Serverless Part 2 – Azure, AWS and Google Cloud
Serverless Part 2 – Azure, AWS and Google Cloud
Going serverless, which one is the right choice?
The correct answer is, what cloud platform are you? Our first decision must be based on strategy, multi cloud or single cloud. If you have ever looked at serverless before, it’s always been AWS Lamda. They were first to market and still running the most workloads, and its continuously growing. Azure Functions came in second, the platform is solid, but the usage is still far off the numbers running on Lamda. Google Cloud Functions came in third but should not be taken lightly. The rise in usage is growing due to app developers using the Firebase platform.
For Firebase developers, Cloud Functions for Firebase provides a way to extend the behavior of Firebase and integrate Firebase features through the addition of server-side code.
Firebase has become an extremely popular platform for app developers. Even though AWS Lambda has the biggest market share for serverless, they don’t have a platform such as Firebase. Microsoft’s closest product App Center is comparative but doesn’t cater for serverless integration with Functions. But Microsoft has the ability to integrate Functions with the Visual Studio IDE, allowing project deployments directly to Azure all through the IDE. AWS falls short here as they don’t have an IDE, but they still have Cloud9, a cloud based IDE, not as feature rich and requires internet. Startups have been trying cloud IDE development for a while now, but no platform has ever taken off.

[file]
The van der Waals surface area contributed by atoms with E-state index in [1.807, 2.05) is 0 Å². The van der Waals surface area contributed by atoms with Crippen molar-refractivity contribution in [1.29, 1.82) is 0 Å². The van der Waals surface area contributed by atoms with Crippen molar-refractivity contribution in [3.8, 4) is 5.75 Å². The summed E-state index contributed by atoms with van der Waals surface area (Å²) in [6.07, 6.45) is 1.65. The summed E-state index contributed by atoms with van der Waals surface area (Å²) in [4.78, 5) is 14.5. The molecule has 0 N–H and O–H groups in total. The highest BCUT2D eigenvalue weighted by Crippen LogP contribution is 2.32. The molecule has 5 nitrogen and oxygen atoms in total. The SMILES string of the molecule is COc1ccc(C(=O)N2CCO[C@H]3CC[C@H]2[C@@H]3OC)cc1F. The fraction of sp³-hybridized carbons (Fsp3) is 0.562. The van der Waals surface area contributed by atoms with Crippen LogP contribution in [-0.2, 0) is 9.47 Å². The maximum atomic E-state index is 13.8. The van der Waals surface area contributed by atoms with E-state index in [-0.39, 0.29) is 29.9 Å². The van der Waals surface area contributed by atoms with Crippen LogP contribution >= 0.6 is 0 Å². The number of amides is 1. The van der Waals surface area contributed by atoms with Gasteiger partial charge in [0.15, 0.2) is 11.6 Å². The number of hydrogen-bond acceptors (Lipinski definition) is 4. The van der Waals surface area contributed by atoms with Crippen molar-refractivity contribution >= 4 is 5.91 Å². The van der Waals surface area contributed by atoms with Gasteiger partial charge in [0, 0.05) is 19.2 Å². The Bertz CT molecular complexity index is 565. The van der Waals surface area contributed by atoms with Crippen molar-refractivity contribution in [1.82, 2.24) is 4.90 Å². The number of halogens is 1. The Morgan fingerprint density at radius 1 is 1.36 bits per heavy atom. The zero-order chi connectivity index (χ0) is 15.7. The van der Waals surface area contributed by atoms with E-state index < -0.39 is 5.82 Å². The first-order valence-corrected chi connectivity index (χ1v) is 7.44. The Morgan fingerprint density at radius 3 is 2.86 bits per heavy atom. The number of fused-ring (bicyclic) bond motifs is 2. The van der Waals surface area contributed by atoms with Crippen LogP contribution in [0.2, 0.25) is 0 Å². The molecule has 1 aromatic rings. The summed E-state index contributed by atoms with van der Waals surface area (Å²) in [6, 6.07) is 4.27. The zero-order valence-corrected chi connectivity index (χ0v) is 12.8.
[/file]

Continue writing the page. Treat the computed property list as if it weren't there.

There are pros and cons for each platform, first lets have a look at some of the highlighted features for each platform.
The Seattle Times uses AWS Lambda to resize images for viewing on different devices such as desktop computers, tablets, and smartphones.
One of the things we love about Lambda is Blueprints. It makes it easy for new developers to understand the serverless concept with examples that can be spun up quickly. Blueprints provides templates for pre configured Lambda deployments. Microsoft and Google do not have this feature for Functions.
Another great ability with Lambda is the quick and ease to attach triggers to a workflow.
Why is this so powerful?
It’s basically combining features from Functions and Logic Apps on Azure in one service. Giving a developer the ability to code and trigger in the same workflow. Azure has broken this up into seperate services meaning we would require a Functions app and Logic app together to do the same.
Cloud9 is a cloud based IDE for integrated app development. Through the online tool we can code and debug our Lambda applications. It includes a code editor, debugger and terminal. The biggest disadvantage is we have to be connected to use the code editor. Microsoft is ahead of both Google and AWS here as Visual Studio supports offline development for Functions. Even though Google and AWS have terminal compilers that will build and run local versions, they have no code editor.
Serverless with AWS – Youtube Walkthrough
Example: S3 Event Trigger
Let’s look at a serverless setup with an S3 bucket event trigger. When a photo is uploaded to the S3 bucket, our Lambda workflow is triggered to run code for resizing the image into multiple sizes. We may then pass these resized images into another data store and kick off another workflow. This is called ‘chaining’, calling a Lambda Function from another Lambda Function.
Fujifilm is one of many large enterprise customers building serverless applications with Azure Functions.
Visual Studio & Visual Studio Code
If you want the best development experience for any serverless application, it’s Microsoft’s tooling. We can use the powerful and feature rich code editor of Visual studio to build and deploy Functions applications, both off and online. We can also use Visual Studio Code for Functions dev, less feature rich rich than Visual Studio as a code editor but more lightweight. Both IDEs are cross platform across MAC and Windows.